Foreign Aircraft Maintenance

 

  • More than 900 aircraft maintenance and repair stations have been certified by the Federal Aviation Administration (FAA) outside of the United States. The number of these facilities has grown by more than 30% in the past four years. These foreign repair stations are located all around the globe including China (78 facilities), Singapore (54), Brazil (22), Thailand (6), Costa Rica (3), and El Salvador (2).
  • While all U.S.-registered aircraft are required to be maintained to the same standards, regardless of where maintenance work is performed, work done outside of the U.S. is NOT being held to this statutory requirement. This work is subject to fewer regulations and lower safety standards.
  • Regulations that foreign aircraft maintenance is exempt from include:
    • Security background checks for workers
    • Risk-based safety and security evaluations for facilities
    • Drug and alcohol testing
    • Unannounced FAA inspections
    • FAA certification standards for mechanics and technicians

These safety gaps have created a structural incentive for airlines to move maintenance work outside of the U.S. and onto a lower safety standard.

  • Congress has previously directed the FAA to address several of these issues through rulemakings. Despite these statutory requirements, which go back as far as 2012, the FAA has yet to initiate any regulatory changes in this area.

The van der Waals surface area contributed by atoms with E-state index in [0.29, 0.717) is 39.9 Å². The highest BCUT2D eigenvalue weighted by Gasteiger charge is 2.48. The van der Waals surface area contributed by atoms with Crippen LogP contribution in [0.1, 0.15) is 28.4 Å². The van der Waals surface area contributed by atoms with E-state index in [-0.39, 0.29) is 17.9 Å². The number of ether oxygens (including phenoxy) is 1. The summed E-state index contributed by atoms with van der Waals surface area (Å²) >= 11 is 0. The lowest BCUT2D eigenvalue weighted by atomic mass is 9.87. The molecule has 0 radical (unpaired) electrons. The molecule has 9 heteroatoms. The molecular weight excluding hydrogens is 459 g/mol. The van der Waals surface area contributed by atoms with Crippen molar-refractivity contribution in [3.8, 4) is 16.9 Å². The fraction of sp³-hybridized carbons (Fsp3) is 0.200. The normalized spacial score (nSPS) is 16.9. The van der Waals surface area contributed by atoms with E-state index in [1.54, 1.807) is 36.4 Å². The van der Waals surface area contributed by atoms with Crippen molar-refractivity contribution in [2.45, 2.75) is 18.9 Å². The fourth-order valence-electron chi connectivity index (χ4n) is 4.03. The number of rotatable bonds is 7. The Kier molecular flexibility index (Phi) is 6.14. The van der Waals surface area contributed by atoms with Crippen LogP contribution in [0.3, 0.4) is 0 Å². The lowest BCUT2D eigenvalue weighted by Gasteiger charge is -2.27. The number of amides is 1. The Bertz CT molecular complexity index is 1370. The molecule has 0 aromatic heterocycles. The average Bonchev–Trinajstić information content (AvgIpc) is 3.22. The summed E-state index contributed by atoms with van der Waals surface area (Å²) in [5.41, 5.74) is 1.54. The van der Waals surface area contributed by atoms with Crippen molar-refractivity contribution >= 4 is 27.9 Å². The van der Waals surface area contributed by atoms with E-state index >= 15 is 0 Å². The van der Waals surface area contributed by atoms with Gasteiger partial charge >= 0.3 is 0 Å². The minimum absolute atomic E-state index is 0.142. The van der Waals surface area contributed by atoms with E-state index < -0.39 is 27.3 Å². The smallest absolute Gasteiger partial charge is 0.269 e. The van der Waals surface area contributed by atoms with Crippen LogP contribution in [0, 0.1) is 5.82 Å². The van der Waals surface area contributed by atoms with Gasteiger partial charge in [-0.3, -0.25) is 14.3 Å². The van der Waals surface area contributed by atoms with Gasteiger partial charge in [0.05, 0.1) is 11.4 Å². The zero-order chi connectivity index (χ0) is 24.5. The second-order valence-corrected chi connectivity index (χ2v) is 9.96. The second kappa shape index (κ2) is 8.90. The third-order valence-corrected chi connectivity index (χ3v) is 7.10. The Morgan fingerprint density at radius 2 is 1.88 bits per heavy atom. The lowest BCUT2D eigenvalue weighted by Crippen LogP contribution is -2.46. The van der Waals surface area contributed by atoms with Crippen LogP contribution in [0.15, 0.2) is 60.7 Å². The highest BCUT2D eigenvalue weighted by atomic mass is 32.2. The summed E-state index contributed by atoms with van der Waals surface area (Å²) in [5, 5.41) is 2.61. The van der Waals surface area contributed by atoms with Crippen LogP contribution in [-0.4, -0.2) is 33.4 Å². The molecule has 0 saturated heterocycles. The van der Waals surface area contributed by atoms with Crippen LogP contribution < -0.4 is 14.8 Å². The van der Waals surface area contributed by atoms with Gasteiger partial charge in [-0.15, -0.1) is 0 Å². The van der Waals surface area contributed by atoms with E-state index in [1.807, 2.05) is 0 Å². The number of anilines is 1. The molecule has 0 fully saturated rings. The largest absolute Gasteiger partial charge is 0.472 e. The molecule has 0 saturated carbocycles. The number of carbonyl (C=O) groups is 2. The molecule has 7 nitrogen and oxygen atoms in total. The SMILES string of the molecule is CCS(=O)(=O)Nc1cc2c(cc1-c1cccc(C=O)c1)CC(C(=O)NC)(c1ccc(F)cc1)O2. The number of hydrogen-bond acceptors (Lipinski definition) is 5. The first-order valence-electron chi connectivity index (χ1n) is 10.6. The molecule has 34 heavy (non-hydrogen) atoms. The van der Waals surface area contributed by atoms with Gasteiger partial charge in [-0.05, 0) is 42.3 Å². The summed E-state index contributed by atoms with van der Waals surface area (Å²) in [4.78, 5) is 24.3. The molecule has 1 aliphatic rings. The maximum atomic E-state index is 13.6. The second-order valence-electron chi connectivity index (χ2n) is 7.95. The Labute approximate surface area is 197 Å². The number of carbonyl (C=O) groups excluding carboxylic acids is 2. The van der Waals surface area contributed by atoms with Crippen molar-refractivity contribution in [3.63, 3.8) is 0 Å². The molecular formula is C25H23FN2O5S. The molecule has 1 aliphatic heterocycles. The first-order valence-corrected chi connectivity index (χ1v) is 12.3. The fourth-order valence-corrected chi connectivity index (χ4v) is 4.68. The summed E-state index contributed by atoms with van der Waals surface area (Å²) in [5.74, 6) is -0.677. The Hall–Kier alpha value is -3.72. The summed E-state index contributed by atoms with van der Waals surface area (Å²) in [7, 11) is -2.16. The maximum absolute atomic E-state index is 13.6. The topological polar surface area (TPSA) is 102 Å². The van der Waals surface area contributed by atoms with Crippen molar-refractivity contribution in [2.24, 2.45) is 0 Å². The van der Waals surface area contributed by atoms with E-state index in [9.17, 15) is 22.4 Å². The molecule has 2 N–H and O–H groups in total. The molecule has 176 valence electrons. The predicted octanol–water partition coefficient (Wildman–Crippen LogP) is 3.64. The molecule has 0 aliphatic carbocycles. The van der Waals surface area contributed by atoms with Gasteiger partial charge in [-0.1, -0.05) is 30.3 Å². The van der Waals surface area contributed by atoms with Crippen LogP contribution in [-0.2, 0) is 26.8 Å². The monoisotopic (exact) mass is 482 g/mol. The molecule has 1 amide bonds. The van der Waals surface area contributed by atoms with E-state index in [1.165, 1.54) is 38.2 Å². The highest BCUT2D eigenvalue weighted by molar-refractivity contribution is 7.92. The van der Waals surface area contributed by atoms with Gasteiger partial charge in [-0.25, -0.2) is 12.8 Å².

• Work performed in these facilities is significantly less safe than work performed in the U.S. American mechanics, technicians, and pilots have been alarmed by poor and incorrect maintenance on aircraft maintained outside of the U.S. including:
    • Critical engine components held together with tape and wire;
    • Parts on the aircraft exterior doors installed incorrectly, leading to mid-flight cabin depressurization;
    • Aircraft covered with flammable paint; and
    • Drug smuggling in aircraft noses, wheel wells, avionics, and lavatory panels.
  • As aircraft add more software and interconnectivity onboard, this lower safety standard has the possibility of opening our skies up to dangerous cyber-attacks. Without proper background checks and security requirements for the workers maintaining these aircraft, we are needlessly exposing our skies to increased security hazards.
  • Due to the decreased levels of regulatory scrutiny, airlines have already moved more than 8,200 maintenance jobs abroad. Many of these jobs are likely to return to the U.S. if the same safety standard applied universally.

 

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